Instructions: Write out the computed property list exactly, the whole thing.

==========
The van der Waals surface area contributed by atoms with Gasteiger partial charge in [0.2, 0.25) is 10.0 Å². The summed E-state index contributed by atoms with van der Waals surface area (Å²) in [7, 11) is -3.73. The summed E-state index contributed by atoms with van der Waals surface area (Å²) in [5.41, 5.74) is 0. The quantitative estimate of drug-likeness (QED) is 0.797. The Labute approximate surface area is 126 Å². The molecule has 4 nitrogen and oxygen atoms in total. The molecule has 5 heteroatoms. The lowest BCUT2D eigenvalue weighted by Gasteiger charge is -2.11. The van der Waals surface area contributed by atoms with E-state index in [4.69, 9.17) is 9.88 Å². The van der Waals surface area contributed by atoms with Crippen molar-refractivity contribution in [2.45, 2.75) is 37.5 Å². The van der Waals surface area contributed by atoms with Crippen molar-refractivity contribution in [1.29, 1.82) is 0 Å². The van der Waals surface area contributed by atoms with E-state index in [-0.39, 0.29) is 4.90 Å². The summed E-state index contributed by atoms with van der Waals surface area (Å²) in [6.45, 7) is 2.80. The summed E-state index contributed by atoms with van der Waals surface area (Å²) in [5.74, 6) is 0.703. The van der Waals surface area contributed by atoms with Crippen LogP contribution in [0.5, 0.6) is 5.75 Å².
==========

The van der Waals surface area contributed by atoms with Gasteiger partial charge in [0.2, 0.25) is 10.0 Å². The summed E-state index contributed by atoms with van der Waals surface area (Å²) in [7, 11) is -3.73. The summed E-state index contributed by atoms with van der Waals surface area (Å²) in [5.41, 5.74) is 0. The quantitative estimate of drug-likeness (QED) is 0.797. The Labute approximate surface area is 126 Å². The molecule has 4 nitrogen and oxygen atoms in total. The molecule has 5 heteroatoms. The lowest BCUT2D eigenvalue weighted by Gasteiger charge is -2.11. The van der Waals surface area contributed by atoms with E-state index in [4.69, 9.17) is 9.88 Å². The van der Waals surface area contributed by atoms with Crippen molar-refractivity contribution in [2.45, 2.75) is 37.5 Å². The van der Waals surface area contributed by atoms with Crippen molar-refractivity contribution in [1.29, 1.82) is 0 Å². The van der Waals surface area contributed by atoms with E-state index in [-0.39, 0.29) is 4.90 Å². The summed E-state index contributed by atoms with van der Waals surface area (Å²) in [6.45, 7) is 2.80. The summed E-state index contributed by atoms with van der Waals surface area (Å²) in [5.74, 6) is 0.703. The van der Waals surface area contributed by atoms with Crippen LogP contribution in [0.5, 0.6) is 5.75 Å².